** “Then the King will turn to those on the left and say, ‘Away with you, you cursed ones, into the eternal fire prepared for the devil and his demons.  For I was hungry, and you didn’t feed me. I was thirsty, and you didn’t give me a drink.  I was a stranger, and you didn’t invite me into your home. I was naked, and you didn’t give me clothing. I was sick and in prison, and you didn’t visit me.’  Then they will reply, ‘Lord, when did we ever see you hungry or thirsty or a stranger or naked or sick or in prison, and not help you?’ And he will answer, ‘I tell you the truth, when you refused to help the least of these my brothers and sisters; you were refusing to help me.  And they will go away into eternal punishment, but the righteous will go into eternal life.” (Matthew 25:41-46 NLT)

          Jesus further illustrated this standard through this parable:  "A rich man had a fertile farm that produced fine crops.  In fact, his barns were full to overflowing—he couldn’t get any more in them! He thought about his problem, and finally exclaimed, ’I know—I’ll tear down my barns and build bigger ones! Then I’ll have room enough.  And I’ll sit back and say to myself, "Friend, you have enough stored away for years to come. Now take it easy! Wine, women, and song for you!" ’   "But God said to him, ’Fool! Tonight you die. Then who will get it all?’   Luke 12:16-21 (TLB).  We should note that the farmer was not called a ‘fool’ because he had an overabundance but rather that he had no thought of sharing his bounty with those less fortunate.

           Jesus provided another thought provoking example of the sin of omission through the parable of Lazarus and the rich man. It begins:  "There was a certain rich man, who was splendidly clothed and lived each day in mirth and luxury.  One day Lazarus, a diseased beggar, was laid at the rich man’s door.   As Lazarus lay there longing for scraps from the rich man’s table, the dogs would come and lick his open sores” Luke 16:19-21 (TLB).  The picture painted here is graphic and compelling.  The rich man lives in indulgence, yet right outside lay poor Lazarus covered with oozing sores and starving and pleading for a few crumbs of food.  The conclusion of the parable reveals the fate of both men:   Finally the beggar died and was carried by the angels to be with Abraham in the place of the righteous dead. The rich man also died and was buried, and his soul went into hell. There, in torment, he saw Lazarus in the far distance with Abraham. ‘Father Abraham,’ he shouted, ’have some pity! Send Lazarus over here if only to dip the tip of his finger in water and cool my tongue, for I am in anguish in these flames.’ But Abraham said to him, ’Son, remember that during your lifetime you had everything you wanted, and Lazarus had nothing. So now he is here being comforted and you are in anguish” Luke 16:22-27 (TLB).  It is significant to note that rich man did not physically abuse Lazarus; he simply was indifferent to his plight.  His sin was one of omission not commission; the specific type of sin that Jesus stressed and condemned throughout His ministry!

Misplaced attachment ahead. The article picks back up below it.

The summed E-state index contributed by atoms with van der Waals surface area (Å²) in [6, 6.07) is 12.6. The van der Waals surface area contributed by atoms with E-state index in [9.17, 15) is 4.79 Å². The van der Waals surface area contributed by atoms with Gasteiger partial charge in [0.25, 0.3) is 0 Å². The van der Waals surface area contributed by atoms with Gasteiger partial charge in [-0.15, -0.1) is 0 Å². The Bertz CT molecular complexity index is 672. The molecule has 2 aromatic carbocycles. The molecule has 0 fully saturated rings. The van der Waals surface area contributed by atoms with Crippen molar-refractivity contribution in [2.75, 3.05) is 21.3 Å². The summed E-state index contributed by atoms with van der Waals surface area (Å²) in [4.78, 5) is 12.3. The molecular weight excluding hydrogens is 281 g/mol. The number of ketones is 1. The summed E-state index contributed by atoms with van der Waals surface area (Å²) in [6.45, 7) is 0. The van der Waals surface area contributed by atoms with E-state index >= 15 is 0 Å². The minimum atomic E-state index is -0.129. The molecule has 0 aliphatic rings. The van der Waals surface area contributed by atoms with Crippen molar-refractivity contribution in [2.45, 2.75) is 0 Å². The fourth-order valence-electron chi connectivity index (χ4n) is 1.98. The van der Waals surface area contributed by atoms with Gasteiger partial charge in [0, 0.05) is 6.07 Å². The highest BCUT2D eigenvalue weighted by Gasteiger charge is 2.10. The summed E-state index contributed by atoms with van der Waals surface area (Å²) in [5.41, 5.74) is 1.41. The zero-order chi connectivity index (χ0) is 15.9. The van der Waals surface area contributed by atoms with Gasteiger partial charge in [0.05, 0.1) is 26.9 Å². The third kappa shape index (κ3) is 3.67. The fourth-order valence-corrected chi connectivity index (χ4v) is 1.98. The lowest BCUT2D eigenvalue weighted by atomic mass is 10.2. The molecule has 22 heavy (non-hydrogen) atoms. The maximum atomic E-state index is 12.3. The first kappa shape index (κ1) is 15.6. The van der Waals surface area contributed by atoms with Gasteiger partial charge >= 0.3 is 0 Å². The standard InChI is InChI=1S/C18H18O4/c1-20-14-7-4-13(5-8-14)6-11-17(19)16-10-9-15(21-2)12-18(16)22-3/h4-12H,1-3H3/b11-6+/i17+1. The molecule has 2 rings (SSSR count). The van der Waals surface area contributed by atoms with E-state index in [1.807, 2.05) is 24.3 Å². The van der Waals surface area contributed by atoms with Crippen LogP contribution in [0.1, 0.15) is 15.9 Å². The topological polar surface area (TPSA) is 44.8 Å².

Jesus’ teachings help us to understand that His primary concern was with sins of omission rather than just avoiding committing acts that we think are against His will.  There would seem to be two paths we can choose to follow: (1) act on the basis of what W.W.J.D. participants stress trying to visualize what Jesus would do or (2) or to abide His words in Scripture which would guide us in not only avoiding only sins of commission but also more importantly those Jesus stressed.  Each us must make a choice as to which path we choose to follow!